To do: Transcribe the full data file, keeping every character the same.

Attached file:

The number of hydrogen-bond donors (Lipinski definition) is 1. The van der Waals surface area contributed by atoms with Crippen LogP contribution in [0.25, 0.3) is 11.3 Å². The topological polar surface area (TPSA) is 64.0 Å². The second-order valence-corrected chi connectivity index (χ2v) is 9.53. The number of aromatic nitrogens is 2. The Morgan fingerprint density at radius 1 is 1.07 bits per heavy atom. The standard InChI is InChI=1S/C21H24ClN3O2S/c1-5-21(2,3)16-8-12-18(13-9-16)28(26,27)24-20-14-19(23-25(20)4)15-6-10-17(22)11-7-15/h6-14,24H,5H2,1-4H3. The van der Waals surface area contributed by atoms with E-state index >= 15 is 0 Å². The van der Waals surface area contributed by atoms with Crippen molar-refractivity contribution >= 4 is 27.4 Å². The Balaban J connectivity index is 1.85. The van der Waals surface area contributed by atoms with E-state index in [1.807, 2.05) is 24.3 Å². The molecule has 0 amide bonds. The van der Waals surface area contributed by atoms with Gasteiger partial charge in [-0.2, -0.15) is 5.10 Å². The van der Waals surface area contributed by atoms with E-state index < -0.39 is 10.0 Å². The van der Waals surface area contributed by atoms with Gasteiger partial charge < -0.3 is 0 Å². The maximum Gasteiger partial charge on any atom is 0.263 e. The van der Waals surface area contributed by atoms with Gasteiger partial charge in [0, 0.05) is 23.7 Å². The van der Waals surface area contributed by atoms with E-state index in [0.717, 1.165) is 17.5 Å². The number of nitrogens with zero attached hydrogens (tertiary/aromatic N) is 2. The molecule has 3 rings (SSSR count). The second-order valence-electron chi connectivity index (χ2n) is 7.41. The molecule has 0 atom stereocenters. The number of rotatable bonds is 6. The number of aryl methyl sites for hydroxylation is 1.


The number of hydrogen-bond donors (Lipinski definition) is 1. The van der Waals surface area contributed by atoms with Crippen LogP contribution in [0.25, 0.3) is 11.3 Å². The topological polar surface area (TPSA) is 64.0 Å². The second-order valence-corrected chi connectivity index (χ2v) is 9.53. The number of aromatic nitrogens is 2. The Morgan fingerprint density at radius 1 is 1.07 bits per heavy atom. The standard InChI is InChI=1S/C21H24ClN3O2S/c1-5-21(2,3)16-8-12-18(13-9-16)28(26,27)24-20-14-19(23-25(20)4)15-6-10-17(22)11-7-15/h6-14,24H,5H2,1-4H3. The van der Waals surface area contributed by atoms with E-state index >= 15 is 0 Å². The van der Waals surface area contributed by atoms with Crippen molar-refractivity contribution >= 4 is 27.4 Å². The Balaban J connectivity index is 1.85. The van der Waals surface area contributed by atoms with E-state index in [1.807, 2.05) is 24.3 Å². The molecule has 0 amide bonds. The van der Waals surface area contributed by atoms with Gasteiger partial charge in [-0.2, -0.15) is 5.10 Å². The van der Waals surface area contributed by atoms with E-state index < -0.39 is 10.0 Å². The van der Waals surface area contributed by atoms with Gasteiger partial charge < -0.3 is 0 Å². The maximum Gasteiger partial charge on any atom is 0.263 e. The van der Waals surface area contributed by atoms with Gasteiger partial charge in [0, 0.05) is 23.7 Å². The van der Waals surface area contributed by atoms with E-state index in [0.717, 1.165) is 17.5 Å². The number of nitrogens with zero attached hydrogens (tertiary/aromatic N) is 2. The molecule has 3 rings (SSSR count). The second-order valence-electron chi connectivity index (χ2n) is 7.41. The molecule has 0 atom stereocenters. The number of rotatable bonds is 6. The number of aryl methyl sites for hydroxylation is 1.